Distribution in the Americas
Slate-throated Redstart is resident in montane regions from northern Mexico south through Central America (Guatemala, Honduras, El Salvador, northern Nicaragua, Costa Rica and Panama) and northern South America (Venezuela, Colombia, Ecuador, Peru) to Bolivia, including the tepuis of southern Venezuela and adjacent northern Brazil and western Guyana (Ridgely and Tudor 1989, Stiles and Skutch 1989, Howell and Webb 1995, Hilty 2003). One record from Baritú National Park in northern Argentina probably represents a wandering vagrant from Bolivia (Di Giacomo 1995). Similarly, occasional records from the southwestern United States usually represent vagrants from populations in northern Mexico (Curson et al. 1994, McCormack et al. 2005). The only nesting records from the United States involve a female that built nests in both 2016 and 2017 in Pinery Canyon, Chochise County, Arizona. In 2016 it apparently hybridized with a male Painted Redstart (Myioborus pictus) and successfully fledged three hybrid offspring (Arizona Field Ornithologists 2016, 2017).
Distribution outside the Americas
No records from outside the Americas.
Slate-throated Redstart is common in mid-elevation montane and submontane forest throughout its broad geographic range. In Mexico and northern Central America the preferred habitat is evergreen and pine-evergreen forests at 1000-3000 m in elevation, sometimes descending to lower elevations during the winter (Howell and Webb 1995). In Costa Rica and Panama it is common in wet highland forest, edges, and treefall gaps at 750-2150 m (Stiles and Skutch 1989, Ridgely 1976). Throughout the South American Andes it is found in humid montane forests at 700-2500 m, where it is common and tolerant of human disturbance (Ridgely and Tudor 1989). In Venezuela it occurs at 700-3000 m in the mountains north of the Orinoco River, and at 600-1800 m on the tepuis of southern Venezuela (Hilty 2003).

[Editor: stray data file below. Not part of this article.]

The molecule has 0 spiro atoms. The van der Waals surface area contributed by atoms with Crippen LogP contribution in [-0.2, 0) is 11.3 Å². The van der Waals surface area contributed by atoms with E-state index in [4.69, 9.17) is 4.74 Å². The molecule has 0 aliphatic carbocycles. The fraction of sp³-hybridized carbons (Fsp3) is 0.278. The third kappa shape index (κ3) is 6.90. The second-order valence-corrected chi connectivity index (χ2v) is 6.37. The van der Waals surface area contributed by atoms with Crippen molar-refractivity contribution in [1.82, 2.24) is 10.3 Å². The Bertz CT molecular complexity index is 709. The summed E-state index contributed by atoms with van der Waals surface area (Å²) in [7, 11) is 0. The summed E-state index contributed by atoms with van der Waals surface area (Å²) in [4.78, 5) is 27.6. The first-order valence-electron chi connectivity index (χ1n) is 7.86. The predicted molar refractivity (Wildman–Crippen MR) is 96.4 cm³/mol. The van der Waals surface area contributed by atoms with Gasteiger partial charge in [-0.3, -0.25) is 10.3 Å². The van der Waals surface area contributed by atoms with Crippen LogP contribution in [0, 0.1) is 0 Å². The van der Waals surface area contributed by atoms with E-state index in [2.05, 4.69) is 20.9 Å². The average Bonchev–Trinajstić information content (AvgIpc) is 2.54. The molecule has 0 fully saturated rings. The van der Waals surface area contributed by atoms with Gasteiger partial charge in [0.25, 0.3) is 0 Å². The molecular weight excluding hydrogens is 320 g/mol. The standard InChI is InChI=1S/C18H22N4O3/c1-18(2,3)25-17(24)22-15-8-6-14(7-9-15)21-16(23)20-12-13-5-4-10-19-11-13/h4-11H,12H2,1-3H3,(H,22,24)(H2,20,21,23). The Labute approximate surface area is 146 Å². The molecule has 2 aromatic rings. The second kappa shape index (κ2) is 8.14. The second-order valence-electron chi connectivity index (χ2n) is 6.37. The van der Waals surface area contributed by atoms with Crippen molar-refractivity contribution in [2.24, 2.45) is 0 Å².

None reported, although recent nesting records from the southwestern United States (see Distribution in the Americas) suggest that a northward expansion of the breeding range may be in progress.